- Nation had 'shame culture' instead of big monetary penalties
- SESC is 'extremely interested' in high-frequency trading
Regulators outside Japan fined UBS Group AG about $1.5 billion for rigging benchmark interest rates. Their counterpart in Tokyo essentially ordered some of the bank’s traders to take a week off.
Kiyotaka Sasaki, the top bureaucrat at Japan’s Securities and Exchange Surveillance Commission, is aware of the disparity, he says in his first media interview since taking the post in July. Softer punishments stem from the nation’s history and culture, he says, as fear of being ostracized was previously deterrent enough.
Japan has already tightened some market rules, introducing stiffer penalties for insider trading last year. Sasaki’s comments hint at the possibility of more to come as increasing cross-border financial misconduct creates a need to align punishments with other countries.
“Japan has a long history as a single-race society that viewed all people as fundamentally good. Rather than being about monetary penalties it was a shame culture,” said Sasaki, 54, the snappily dressed and suntanned secretary general of the SESC. “But community and workplace bonds are gradually weakening” and the society is becoming more diverse. “It’ll probably be necessary to review our sanctions.”
While Sasaki talks of Japan’s exposure to outside influences, several high-profile cases of wrongdoing have been homegrown. They include Olympus Corp.’s cover-up of bubble-era investment losses and accounting irregularities at Toshiba Corp. that forced the conglomerate to correct years of earnings. The SESC filed criminal complaints against Olympus and some of its executives that resulted in convictions, and is currently investigating Toshiba. Toshiba added a 400 billion yen ($3.3 billion) credit commitment with banks, the company said Wednesday, amid uncertainty about the costs of the scandal.
Sasaki, a graduate of the University of Tokyo, assumed the post the year after new insider-trading regulations banned providing non-public information to others so that they could trade on it, and increased fines for money managers using the tips to trade on clients’ behalf. The changes came after a series of penalties, some less than $1,000, for institutional investors trading on inside information from brokerages about public share sales.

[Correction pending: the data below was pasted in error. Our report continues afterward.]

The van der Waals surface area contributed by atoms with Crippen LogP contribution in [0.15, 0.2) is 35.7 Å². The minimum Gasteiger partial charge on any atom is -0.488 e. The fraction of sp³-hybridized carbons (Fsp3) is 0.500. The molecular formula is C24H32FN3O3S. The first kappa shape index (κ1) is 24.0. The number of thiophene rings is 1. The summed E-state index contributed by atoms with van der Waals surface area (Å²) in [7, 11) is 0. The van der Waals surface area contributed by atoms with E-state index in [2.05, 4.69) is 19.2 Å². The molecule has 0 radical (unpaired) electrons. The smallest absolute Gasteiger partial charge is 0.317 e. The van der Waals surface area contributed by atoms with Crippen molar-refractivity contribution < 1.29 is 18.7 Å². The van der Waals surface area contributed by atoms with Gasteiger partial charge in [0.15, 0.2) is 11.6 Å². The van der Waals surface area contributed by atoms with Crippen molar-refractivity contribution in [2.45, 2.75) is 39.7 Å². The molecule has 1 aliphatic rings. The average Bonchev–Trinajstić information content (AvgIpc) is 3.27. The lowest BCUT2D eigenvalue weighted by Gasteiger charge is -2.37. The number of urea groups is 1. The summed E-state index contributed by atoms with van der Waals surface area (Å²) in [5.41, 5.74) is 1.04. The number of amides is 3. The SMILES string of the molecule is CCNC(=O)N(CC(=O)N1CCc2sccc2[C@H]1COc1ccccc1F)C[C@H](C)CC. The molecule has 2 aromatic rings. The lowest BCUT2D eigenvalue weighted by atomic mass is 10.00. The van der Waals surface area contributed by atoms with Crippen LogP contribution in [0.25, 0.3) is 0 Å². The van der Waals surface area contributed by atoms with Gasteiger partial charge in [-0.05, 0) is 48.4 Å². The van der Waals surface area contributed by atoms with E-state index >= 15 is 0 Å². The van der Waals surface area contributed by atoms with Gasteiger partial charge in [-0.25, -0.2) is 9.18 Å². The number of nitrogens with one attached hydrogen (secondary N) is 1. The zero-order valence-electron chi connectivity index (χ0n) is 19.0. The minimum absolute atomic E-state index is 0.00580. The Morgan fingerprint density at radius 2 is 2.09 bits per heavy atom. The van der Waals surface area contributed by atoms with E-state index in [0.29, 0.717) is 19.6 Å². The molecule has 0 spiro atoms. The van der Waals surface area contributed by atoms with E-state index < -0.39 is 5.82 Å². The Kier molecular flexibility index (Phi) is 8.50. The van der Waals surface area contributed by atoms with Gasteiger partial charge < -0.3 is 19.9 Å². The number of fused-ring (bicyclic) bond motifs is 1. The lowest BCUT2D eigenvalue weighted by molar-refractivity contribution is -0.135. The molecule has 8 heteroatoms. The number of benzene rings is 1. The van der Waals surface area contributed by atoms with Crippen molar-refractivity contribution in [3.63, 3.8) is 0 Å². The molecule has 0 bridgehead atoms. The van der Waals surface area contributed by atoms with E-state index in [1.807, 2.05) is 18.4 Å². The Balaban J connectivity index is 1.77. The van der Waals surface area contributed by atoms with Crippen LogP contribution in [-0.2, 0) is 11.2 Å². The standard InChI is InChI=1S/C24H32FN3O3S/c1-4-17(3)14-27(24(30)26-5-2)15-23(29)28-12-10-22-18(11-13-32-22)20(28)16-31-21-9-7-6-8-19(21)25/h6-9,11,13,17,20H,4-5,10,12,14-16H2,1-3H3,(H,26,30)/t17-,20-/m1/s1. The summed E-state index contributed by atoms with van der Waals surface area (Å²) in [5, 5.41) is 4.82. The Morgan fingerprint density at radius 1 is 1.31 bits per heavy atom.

While no asset managers have been sanctioned since the rules changed, an 80,000 yen fine that Sumitomo Mitsui Trust Bank Ltd. got in 2012 would increase more than 1,100-fold to 88.7 million yen under the new system, according to calculations by Bloomberg.
“Penalties have to be based on the existing laws,” Sasaki said. “There’s no country where you can have enforcement without a legal basis,” he said. “We have to strengthen after-the-fact checking and penalties and review everything, including preventive measures. The effectiveness of sanctions changes with time.”
The punishments also differ by jurisdiction. Tom Hayes, the former UBS and Citigroup Inc. trader jailed for 14 years in the U.K. for attempting to rig interbank interest rates, worked in Tokyo for the brokerages, and Japan was quick to rule on the misconduct. In December 2011, the Financial Services Agency acted on a recommendation by the SESC and ordered UBS’s Japan securities unit to suspend trading in Tibor and Libor derivatives from Jan. 10-16 the next year. Citigroup’s Japan markets arm was suspended Jan. 10-23.
Regulators from the U.S., the U.K. and Switzerland, by contrast, fined UBS a combined 1.4 billion Swiss francs, or about $1.5 billion at the time.
“We presented the problem and asked for improvement and then it went global,” Sasaki said. “Japan was the catalyst and that’s something we’re proud of. I think our response as the surveillance body was effective.”
Etsuro Kuronuma, a professor of law at Tokyo’s Waseda University, says the SESC has less leeway to dole out heavy sanctions.
“The SESC’s punishments look less strict compared to overseas partly because there are legal restrictions,” Kuronuma said. “In the U.S., for instance, regulators and companies can settle cases just by agreeing, and in some cases huge fines can be given. Japan’s SESC hasn’t been given such authority.”
There’s no right answer on the severity of penalties, Sasaki said. U.S. and European regulators were influenced by how closely connected the rate-rigging was to the culture that created the financial crisis, and aware of a public backlash against bankers when they opted for harsher penalties, he said.
Sasaki, a fluent English speaker, says he wants to make the SESC more international. About 10 percent of staff have the skills to operate across borders, he says, and he plans to increase the number. Still, it will take a generation to get to about 40 percent, he said.
As markets become more global, one area that the SESC is watching is high-frequency trading, according to Sasaki.
“We’re extremely interested in HFT,” Sasaki said. “We’ve had this interest for several years,” he said. “We’re monitoring to see if it leads to unfair transactions, and if it does we’ll recommend charges.”
While the SESC’s main role is to patrol for misconduct, Sasaki says he also wants market participants to help stop such acts before they occur.
“After-the-fact checking costs a lot,” he said. “Prevention is the most desirable. We have to make market discipline work better.”